Sharma said government cannot expect him to find salaries for his staff for four months when he is doing no business. According to him a significant amount of revenue will be lost during that period - in the millions he estimated. Since he feels a court challenge will be too exhausting Sharma said he and his affected staff will take to the streets in protest and will continue until the President realizes his mistake.
“They want me to run, pack up and go away but it ain’t happening today or tomorrow. I will fight this and the people of Guyana will fight this because it has been going on for too long”, the station owner said.Attorney-at-law Khemraj Ramjattan, who was part of Sharma’s legal team, said last night that the President has no authority to suspend Sharma’s licence. He said the decision was “nonsensical and an … abuse of state power”. He said the President and his administration continue to trample upon one of the pillars of democracy - freedom of expression.
Ramjattan said Sharma’s only perceived threat against the President lies in the power of his station, which he said, is the best in the country and the only one that people call into to state their problems. He said shutting Sharma down is in essence shutting down the views of the public.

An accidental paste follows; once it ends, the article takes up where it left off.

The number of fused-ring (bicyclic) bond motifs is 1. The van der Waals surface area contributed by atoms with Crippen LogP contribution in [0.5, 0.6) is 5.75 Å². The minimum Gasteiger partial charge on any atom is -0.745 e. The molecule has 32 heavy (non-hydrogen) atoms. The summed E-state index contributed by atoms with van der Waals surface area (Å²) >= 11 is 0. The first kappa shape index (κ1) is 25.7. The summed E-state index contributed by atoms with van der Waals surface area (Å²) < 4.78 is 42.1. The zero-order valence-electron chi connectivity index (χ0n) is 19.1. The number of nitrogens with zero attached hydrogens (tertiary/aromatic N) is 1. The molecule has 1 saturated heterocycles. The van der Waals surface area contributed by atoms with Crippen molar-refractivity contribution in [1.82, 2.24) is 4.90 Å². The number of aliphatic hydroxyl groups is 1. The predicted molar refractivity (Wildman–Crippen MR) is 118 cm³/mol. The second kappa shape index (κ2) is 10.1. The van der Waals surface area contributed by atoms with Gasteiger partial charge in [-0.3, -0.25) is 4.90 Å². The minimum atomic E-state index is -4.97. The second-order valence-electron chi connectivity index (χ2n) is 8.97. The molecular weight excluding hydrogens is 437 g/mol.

According to him the legal team that went to meet the President at his request yesterday at the Office of the President advanced arguments that were satisfactory. He said they raised many key issues but mainly argued that the President had no authority to pass judgment in the case because he was a central figure in it.“We basically argued that he cannot be judge, jury and executor in a case that involves him. It is a sound fact yet this is what he is now doing”, Ramjattan said.
He said that Sharma has a few options open to him but noted that they are focused on the moment with getting a speedy resolution to the problem. Ramjattan said he has drafted letters to the United Nations and the Organisation of American States that he will soon be dispatched to draw international attention to the issue since according to him the President and his government must be exposed for the undemocratic position it has taken against Sharma.
He maintained that Sharma made his case to the Advisory Committee on Broadcasting (ACB) and that an apology was accepted yet the President felt it necessary to persist with the matter. The lawyer said there is an agenda and that Sharma is being targeted.
Finding foodSharma told Stabroek News last night that his staff on hearing the news questioned how they will get by for the next four months. One of the staffers told this newspaper that he has bills and that the decision gave him an instant headache.